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ever I lay hands, he may receive the Holy Ghost.” But Peter said unto him," thy money perish with thee, because thou hast thought the gift of God may be purchased with money." It is true, you do not desire to purchase the power of communicatiog the Holy Spirit. Bat you do desire that the state should acquire the power of ascertaining the in-dwelling of the Holy Spirit. Both are the gift of God. Both are equally incapable of being either hired or purchased. Believe us, it is impossible for the law to define “ a Christian.” If then a Christian cannot be defined by statute, neither can a “ christian church," be organized or the services of a spiritual pastor be secured by
If you cannot engage pastors, neither can yon have a Christian Establishment. You never can have, you never have had such an impossibility. Start not at this assertion ! You have had, you have at this moment, establishments containing many Christians. But the machinery is not the less anti-christian. If the lapse of years should convince you that this is the case, will you not grieve that while you thought you were serving the cause of Christ the energies of your minds should have been directed to furthering the cause of antichrist ?
We intended to have included in this article a full notice of Dr. Wardlaw's admirable and truly scriptural lectures, and the able prize essay of Mr. Angus. The length to which it has already extended it. self, must plead our excuse with those honoured advocates of the church's liberties, for postponing to another occasion 'the grateful task which we had proposed to ourselves. We trust and believe that their labours will not have been in vain in the Lord. One word, however, to our friends and associates, the avowed adherents of voluntary churches. Brethren, a great responsibility is upon us. Our cause is believed by many to be the cause of irreligion, of sectarianism, or of avarice. We are supposed by many real Christians to be indifferent to the declaration of Scripture, that “righteousness exalteth a nation, but sin is a reproach to any people.” We are accused of condemning the establishment on account of “ the non-essentials of Christanity, the nugæ triviales, if not the nugæ difficiles of doctrine or government." (Chalmers, p. 174, concluding lecture.) We are thought to be seeking the abstraction of the wealth of this world from the Episcopal and Presbyterian churches of the empire, in order that Baptists, and Independents, and Wesleyans may obtain a share in the spoils. God is our witness that such are not the principles of those Christians who are seeking the separation of church and State. There may be demagogues, there may be men of the world, there may even be some few partially enlightened voluntary churchmen, who are influenced by one or more of these unsound motives. The honour of our Divine Master demands the public disavowal on our part of principles, which cannot be imputed to us without some reproach on Him whom we rejoice to serve. Nor is the success of our Master's cause less at stake, than our Master's honour. The coming of the kingdom of heaven depends upon “ all rule and all authority and power being put down," which in any degree trespass upon our Lord's undivided sovereignty. It is true that it is God who will “put all these enemies under his feet.” It is true that “the mystery of iniquity is to be consumed with the Spirit of the Lord's mouth, and be destroyed with the brightness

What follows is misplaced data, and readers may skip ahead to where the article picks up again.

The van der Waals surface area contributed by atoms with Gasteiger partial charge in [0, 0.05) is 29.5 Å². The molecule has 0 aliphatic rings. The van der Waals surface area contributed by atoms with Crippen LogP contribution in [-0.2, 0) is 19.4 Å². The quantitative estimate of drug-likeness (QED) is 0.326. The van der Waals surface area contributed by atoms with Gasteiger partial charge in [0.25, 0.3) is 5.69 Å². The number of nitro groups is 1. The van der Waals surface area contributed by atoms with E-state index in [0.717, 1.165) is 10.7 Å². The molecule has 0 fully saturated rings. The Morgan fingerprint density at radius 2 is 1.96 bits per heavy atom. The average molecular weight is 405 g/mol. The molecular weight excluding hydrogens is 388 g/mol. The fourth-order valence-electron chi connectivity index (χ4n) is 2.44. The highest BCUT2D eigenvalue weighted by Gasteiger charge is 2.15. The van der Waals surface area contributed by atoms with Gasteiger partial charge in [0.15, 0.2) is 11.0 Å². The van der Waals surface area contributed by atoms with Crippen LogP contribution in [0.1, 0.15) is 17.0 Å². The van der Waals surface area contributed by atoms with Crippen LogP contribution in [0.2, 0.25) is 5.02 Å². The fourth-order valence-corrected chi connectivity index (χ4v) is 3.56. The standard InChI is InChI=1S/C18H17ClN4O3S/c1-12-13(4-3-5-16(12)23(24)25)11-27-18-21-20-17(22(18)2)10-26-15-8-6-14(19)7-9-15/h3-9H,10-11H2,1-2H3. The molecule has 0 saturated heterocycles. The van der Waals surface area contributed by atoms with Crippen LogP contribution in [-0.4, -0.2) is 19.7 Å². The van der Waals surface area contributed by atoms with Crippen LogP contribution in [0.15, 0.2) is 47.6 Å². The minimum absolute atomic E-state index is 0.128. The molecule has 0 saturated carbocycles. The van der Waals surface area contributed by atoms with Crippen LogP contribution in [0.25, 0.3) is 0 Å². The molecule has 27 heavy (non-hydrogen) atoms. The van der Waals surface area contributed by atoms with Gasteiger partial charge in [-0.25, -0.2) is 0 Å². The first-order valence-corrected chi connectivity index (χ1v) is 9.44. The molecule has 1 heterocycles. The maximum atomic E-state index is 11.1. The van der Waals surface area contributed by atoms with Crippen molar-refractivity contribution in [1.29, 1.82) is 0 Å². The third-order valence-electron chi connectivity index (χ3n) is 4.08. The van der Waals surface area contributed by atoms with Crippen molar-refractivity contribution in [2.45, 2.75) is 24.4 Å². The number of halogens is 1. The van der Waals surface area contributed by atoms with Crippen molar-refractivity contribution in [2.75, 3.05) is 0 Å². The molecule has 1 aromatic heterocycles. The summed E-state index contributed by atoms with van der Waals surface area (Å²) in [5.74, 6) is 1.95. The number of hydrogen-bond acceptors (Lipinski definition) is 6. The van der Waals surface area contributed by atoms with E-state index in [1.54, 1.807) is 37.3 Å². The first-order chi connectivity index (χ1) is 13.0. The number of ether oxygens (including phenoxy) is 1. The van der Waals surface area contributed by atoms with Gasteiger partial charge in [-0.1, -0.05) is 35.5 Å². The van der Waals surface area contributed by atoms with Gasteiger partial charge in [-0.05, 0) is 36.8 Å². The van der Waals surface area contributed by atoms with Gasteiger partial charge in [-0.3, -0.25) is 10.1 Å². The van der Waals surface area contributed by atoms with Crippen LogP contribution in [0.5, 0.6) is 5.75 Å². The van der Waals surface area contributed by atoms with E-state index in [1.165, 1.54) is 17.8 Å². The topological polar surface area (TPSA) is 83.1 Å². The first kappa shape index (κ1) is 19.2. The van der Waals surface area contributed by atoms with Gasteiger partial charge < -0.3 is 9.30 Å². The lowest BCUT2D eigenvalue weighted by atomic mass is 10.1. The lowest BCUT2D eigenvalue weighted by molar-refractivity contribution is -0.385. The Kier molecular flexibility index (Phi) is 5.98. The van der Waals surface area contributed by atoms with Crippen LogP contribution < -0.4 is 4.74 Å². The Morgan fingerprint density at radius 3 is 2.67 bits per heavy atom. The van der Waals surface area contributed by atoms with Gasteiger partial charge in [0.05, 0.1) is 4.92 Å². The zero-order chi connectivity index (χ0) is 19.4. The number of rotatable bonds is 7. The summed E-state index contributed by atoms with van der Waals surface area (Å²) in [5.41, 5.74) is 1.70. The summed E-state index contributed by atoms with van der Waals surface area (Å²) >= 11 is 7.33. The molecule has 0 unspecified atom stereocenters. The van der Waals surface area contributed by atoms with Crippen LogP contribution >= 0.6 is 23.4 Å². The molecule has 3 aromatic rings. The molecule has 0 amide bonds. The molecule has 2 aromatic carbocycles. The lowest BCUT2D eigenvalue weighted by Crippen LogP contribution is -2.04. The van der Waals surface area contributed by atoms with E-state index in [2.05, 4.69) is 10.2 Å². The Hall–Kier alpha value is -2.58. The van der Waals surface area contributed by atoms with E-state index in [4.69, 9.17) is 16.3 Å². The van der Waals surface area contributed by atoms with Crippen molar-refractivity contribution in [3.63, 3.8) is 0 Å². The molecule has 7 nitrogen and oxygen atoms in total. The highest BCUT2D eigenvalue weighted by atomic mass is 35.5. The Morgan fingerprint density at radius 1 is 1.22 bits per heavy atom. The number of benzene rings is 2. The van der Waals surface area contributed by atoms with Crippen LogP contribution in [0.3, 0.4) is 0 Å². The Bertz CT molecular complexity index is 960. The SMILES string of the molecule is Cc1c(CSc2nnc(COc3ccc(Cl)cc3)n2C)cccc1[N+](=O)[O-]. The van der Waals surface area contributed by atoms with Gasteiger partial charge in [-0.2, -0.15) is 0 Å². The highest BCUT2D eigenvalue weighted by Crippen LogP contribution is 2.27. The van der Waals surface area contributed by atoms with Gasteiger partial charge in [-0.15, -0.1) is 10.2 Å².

“ When my
of his coming." But it is not less true that God works by means, and that one class of means which he condescends to employ, consists in the convictions of his people as to their line of duty. The knowledge which he has bestowed upon our churches concerning the spiritual nature of his kingdom, is a talent which we are not at liberty to wrap up in a napkin. We are bound to employ it to his glory. We are bound to trade with it. What, if in the prosecution of our righteous cause, we give offence to some who are near and dear to us? father and my mother forsake me, then the Lord will take me up." Even if those with whom we have taken sweet counsel, and walked unto the house of God in company,” even if they should reproach and oppose us, yet our duty is not the less clear. “ He that loveth father and mother more than Christ, is not worthy of Him." If God be dishonoured in the unholy alliance between his kingdom and the king. doms of this world, man may condemn us for endeavouring to effect the discussion, but God will give us honour. Receive not, then, the honour which cometh one of another, but seek the honour that cometh from God only. Feel, too, for those of our brethren whose usefulness is impeded and whose happiness is shut up within the walls of the establishment. Trammelled by early habits and unable, even if they are disposed, to contend against the torrent of worldiness which sweeps through the very sanctuary, they kneel at the communion table by the side of the ungodly, they (in too many cases) listen habitually to the preaching of unconverted clergymen, they ally themselves with those with whom they have no community of religious sentiment, and shrink from the society of those whom they cannot but feel are children of the same Heavenly Father and heirs of the same glorious immortality. We believe that there is no greater agony in any section of the christian church, than is experienced by sensitive minds, placed in the situation which we have described. Let us rescue them, then, brethren, from their false position. They will oppose us now, but they will one day bless us. Let us regard them as friends, enduring the tortures of a disease of which we know the only remedy to be amputation. Let us not suffer their resistance, or our affection, to overpower our sense of what we owe to their friendship. But, above all, let us not forget what is our Lord's will in this matter. He who knew his Lord's will, and did it not, shall be beaten with many stripes, while he which knew not, shall be beaten with few stripes. We are convinced that it is his will that his people should render unto Cæsar the things which are Cæsar's, but'unto God the things which are God's. Let us then seize the earliest opportunity of vindicating the honour of our Lord's kingdom. It will probably not be long ere such an opportunity will be afforded us.